Since it was founded in 1923, The Walt Disney Company (NYSE:DIS) has captivated the masses by fostering imaginative, family friendly entertainment. Having grown into a $155 billion company today, Disney is also arguably the world's most successful diversified media conglomerate.
Here are 21 interesting facts about the thriving business Walt Disney built:
1. In 1929, The Walt Disney Company marked the beginning of its merchandising business by licensing a children's writing tablet bearing the image of Mickey Mouse.
2. In fiscal year 2014, consumer products generated revenue and operating income of nearly $4 billion and $1.4 billion, respectively, for the House of Mouse.
3. When mulling names for his first theme park, Walt Disney even considered "Mickey Mouse Village" before settling on Disneyland.
4. Disneyland could have just as easily been called the "Snow White Village." Disney took a massive risk producing the world's first feature-length animated movie in 1937's Snow White and the Seven Dwarfs, which required a then-enormous $1.499 million production budget. Industry skeptics called the project "Disney's Folly" before it even hit theaters.
5. Snow White turned out to be a huge commercial success, grossing over $66 million during its 1937 theatrical run before reaching $185 million with the help of rereleases in 1983, 1987, and 1993. Today, Snow White's inflation-adjusted box office total of $885 million ranks it as the 10th highest-grossing domestic movie of all time.
6. After completing Disneyland in 1955, Disney almost opened a ski resort. The site would have been near California's Sequoia National Park, was meant to accommodate as many as 20,000 skiers, and progressed so far that Disney even acquired Forest Service approval and a roads deal with the Governor of California. After Walt Disney's death in 1966, however, the company chose to instead focus on completing its ambitious Walt Disney World project, which opened in 1971.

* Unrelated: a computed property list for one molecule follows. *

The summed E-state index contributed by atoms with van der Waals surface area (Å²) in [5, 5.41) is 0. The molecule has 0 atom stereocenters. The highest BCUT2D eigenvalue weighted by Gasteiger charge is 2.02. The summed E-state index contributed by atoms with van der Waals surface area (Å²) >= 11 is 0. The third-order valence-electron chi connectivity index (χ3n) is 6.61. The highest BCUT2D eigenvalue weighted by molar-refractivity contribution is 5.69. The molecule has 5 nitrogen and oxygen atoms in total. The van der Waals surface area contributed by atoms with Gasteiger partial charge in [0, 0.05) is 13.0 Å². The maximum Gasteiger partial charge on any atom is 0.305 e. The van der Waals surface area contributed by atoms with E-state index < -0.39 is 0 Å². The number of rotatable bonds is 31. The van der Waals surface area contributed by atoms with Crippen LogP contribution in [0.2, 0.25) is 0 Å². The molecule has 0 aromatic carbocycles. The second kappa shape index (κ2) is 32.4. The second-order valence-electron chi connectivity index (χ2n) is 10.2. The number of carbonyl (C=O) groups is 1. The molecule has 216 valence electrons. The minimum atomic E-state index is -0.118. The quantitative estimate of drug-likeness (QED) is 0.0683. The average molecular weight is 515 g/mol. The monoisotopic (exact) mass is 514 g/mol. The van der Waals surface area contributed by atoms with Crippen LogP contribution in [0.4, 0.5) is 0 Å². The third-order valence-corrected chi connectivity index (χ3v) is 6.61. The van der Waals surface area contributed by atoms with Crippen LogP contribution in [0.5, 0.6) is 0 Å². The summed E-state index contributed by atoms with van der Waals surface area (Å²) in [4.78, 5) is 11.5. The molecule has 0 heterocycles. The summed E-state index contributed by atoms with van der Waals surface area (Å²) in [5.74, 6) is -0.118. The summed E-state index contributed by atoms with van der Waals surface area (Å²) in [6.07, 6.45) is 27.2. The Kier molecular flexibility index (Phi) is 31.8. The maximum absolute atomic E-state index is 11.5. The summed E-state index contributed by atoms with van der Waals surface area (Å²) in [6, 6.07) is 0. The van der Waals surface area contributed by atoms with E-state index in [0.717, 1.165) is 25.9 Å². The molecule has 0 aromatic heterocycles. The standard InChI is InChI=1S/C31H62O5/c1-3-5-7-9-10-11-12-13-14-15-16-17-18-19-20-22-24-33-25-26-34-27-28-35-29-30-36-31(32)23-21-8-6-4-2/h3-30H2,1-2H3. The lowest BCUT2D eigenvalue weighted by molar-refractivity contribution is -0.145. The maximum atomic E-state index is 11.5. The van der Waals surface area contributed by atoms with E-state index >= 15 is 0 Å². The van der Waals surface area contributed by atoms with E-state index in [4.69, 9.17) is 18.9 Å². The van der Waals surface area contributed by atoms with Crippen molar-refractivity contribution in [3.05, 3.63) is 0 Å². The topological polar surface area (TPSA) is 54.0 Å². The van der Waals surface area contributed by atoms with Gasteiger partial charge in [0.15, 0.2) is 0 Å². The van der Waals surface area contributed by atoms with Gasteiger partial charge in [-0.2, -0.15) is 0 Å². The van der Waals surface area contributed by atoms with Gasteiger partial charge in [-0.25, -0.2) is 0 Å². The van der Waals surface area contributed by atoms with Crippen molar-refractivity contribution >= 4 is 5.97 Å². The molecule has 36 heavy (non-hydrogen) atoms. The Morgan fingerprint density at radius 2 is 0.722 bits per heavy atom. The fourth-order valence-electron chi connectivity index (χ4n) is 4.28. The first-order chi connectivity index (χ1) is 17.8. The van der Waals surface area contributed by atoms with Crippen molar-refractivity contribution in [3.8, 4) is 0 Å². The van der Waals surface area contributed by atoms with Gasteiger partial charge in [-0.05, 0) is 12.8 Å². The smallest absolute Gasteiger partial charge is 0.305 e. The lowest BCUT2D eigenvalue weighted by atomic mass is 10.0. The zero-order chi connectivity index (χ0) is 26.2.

7. Walt Disney World is still by far the company's largest resort, occupying 25,000 acres of company-owned land. That includes four theme parks (Magic Kingdom, Epcot, Hollywood Studios, and Animal Kingdom), 800 campsites on Disney's Fort Wilderness camping and recreational area, and 18 resort hotels with a total of approximately 23,000 rooms, 3,000 vacation club units, and 468,000 square feet of conference meeting space.
8. With the exceptions of 1976, 1977, and 1988, Disney has increased Magic Kingdom daily admission prices every year since it opened. Note those exceptions immediately followed the stock market crashes of 1973-1974 -- which left the U.S. in recession until mid-1975 -- and late-1987.
9. Walt Disney Studios exceeded $4 billion in calendar year box office receipts for the first time in company history on Nov. 25, 2013, thanks primarily to the $1.215 billion contribution from Iron Man 3, and $744 million from Monster's University.
10. This year, Disney reached the same milestone nine days earlier, helped by grosses of well over $700 million each from Captain America: The Winter Soldier, Maleficent, and Guardians of the Galaxy.